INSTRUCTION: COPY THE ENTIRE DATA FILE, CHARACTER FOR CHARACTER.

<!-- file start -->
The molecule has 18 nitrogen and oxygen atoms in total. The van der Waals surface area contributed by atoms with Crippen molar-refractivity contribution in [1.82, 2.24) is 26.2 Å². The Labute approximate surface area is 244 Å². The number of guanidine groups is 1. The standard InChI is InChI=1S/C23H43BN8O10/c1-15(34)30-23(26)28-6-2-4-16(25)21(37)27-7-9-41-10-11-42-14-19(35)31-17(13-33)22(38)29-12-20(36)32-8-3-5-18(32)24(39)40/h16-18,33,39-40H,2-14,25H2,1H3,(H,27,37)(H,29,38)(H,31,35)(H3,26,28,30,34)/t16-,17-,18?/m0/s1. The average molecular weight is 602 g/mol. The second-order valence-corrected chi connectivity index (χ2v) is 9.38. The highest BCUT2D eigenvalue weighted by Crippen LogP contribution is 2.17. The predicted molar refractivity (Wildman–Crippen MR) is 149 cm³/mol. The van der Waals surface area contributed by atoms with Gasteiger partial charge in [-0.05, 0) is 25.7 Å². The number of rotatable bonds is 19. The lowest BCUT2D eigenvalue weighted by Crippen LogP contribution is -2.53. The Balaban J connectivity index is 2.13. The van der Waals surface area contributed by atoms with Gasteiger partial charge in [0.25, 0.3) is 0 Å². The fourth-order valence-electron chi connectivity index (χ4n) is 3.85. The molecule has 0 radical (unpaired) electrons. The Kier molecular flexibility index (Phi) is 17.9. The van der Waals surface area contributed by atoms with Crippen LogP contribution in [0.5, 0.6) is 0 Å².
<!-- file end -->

The molecule has 18 nitrogen and oxygen atoms in total. The van der Waals surface area contributed by atoms with Crippen molar-refractivity contribution in [1.82, 2.24) is 26.2 Å². The Labute approximate surface area is 244 Å². The number of guanidine groups is 1. The standard InChI is InChI=1S/C23H43BN8O10/c1-15(34)30-23(26)28-6-2-4-16(25)21(37)27-7-9-41-10-11-42-14-19(35)31-17(13-33)22(38)29-12-20(36)32-8-3-5-18(32)24(39)40/h16-18,33,39-40H,2-14,25H2,1H3,(H,27,37)(H,29,38)(H,31,35)(H3,26,28,30,34)/t16-,17-,18?/m0/s1. The average molecular weight is 602 g/mol. The second-order valence-corrected chi connectivity index (χ2v) is 9.38. The highest BCUT2D eigenvalue weighted by Crippen LogP contribution is 2.17. The predicted molar refractivity (Wildman–Crippen MR) is 149 cm³/mol. The van der Waals surface area contributed by atoms with Gasteiger partial charge in [-0.05, 0) is 25.7 Å². The number of rotatable bonds is 19. The lowest BCUT2D eigenvalue weighted by Crippen LogP contribution is -2.53. The Balaban J connectivity index is 2.13. The van der Waals surface area contributed by atoms with Gasteiger partial charge in [0.25, 0.3) is 0 Å². The fourth-order valence-electron chi connectivity index (χ4n) is 3.85. The molecule has 0 radical (unpaired) electrons. The Kier molecular flexibility index (Phi) is 17.9. The van der Waals surface area contributed by atoms with Crippen LogP contribution in [0.5, 0.6) is 0 Å².